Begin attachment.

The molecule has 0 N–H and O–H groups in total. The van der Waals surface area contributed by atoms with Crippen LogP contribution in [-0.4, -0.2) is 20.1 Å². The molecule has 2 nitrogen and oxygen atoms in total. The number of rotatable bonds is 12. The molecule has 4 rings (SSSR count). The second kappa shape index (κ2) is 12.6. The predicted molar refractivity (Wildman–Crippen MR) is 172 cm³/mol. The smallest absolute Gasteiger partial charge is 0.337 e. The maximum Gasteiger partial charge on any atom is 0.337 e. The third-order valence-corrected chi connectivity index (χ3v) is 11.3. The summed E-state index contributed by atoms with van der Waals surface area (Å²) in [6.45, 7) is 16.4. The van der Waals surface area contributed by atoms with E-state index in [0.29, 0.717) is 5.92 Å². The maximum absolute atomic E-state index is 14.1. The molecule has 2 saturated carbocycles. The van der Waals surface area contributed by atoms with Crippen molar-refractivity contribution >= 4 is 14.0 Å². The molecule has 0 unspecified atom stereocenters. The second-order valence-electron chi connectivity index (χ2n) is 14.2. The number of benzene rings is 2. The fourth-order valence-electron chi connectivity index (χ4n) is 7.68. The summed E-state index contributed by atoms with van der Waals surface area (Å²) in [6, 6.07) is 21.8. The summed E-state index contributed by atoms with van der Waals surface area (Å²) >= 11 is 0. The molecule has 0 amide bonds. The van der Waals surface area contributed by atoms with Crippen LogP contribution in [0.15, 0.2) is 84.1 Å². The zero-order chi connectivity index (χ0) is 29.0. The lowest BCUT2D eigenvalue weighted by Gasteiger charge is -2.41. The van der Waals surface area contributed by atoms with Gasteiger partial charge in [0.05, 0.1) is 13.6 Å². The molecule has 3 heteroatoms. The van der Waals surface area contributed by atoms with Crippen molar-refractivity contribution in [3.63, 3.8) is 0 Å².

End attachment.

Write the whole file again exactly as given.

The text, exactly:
The molecule has 0 N–H and O–H groups in total. The van der Waals surface area contributed by atoms with Crippen LogP contribution in [-0.4, -0.2) is 20.1 Å². The molecule has 2 nitrogen and oxygen atoms in total. The number of rotatable bonds is 12. The molecule has 4 rings (SSSR count). The second kappa shape index (κ2) is 12.6. The predicted molar refractivity (Wildman–Crippen MR) is 172 cm³/mol. The smallest absolute Gasteiger partial charge is 0.337 e. The maximum Gasteiger partial charge on any atom is 0.337 e. The third-order valence-corrected chi connectivity index (χ3v) is 11.3. The summed E-state index contributed by atoms with van der Waals surface area (Å²) in [6.45, 7) is 16.4. The van der Waals surface area contributed by atoms with E-state index in [0.29, 0.717) is 5.92 Å². The maximum absolute atomic E-state index is 14.1. The molecule has 2 saturated carbocycles. The van der Waals surface area contributed by atoms with Crippen molar-refractivity contribution >= 4 is 14.0 Å². The molecule has 0 unspecified atom stereocenters. The second-order valence-electron chi connectivity index (χ2n) is 14.2. The number of benzene rings is 2. The fourth-order valence-electron chi connectivity index (χ4n) is 7.68. The summed E-state index contributed by atoms with van der Waals surface area (Å²) in [6, 6.07) is 21.8. The summed E-state index contributed by atoms with van der Waals surface area (Å²) >= 11 is 0. The molecule has 0 amide bonds. The van der Waals surface area contributed by atoms with Crippen LogP contribution in [0.15, 0.2) is 84.1 Å². The zero-order chi connectivity index (χ0) is 29.0. The lowest BCUT2D eigenvalue weighted by Gasteiger charge is -2.41. The van der Waals surface area contributed by atoms with Gasteiger partial charge in [0.05, 0.1) is 13.6 Å². The molecule has 3 heteroatoms. The van der Waals surface area contributed by atoms with Crippen molar-refractivity contribution in [3.63, 3.8) is 0 Å².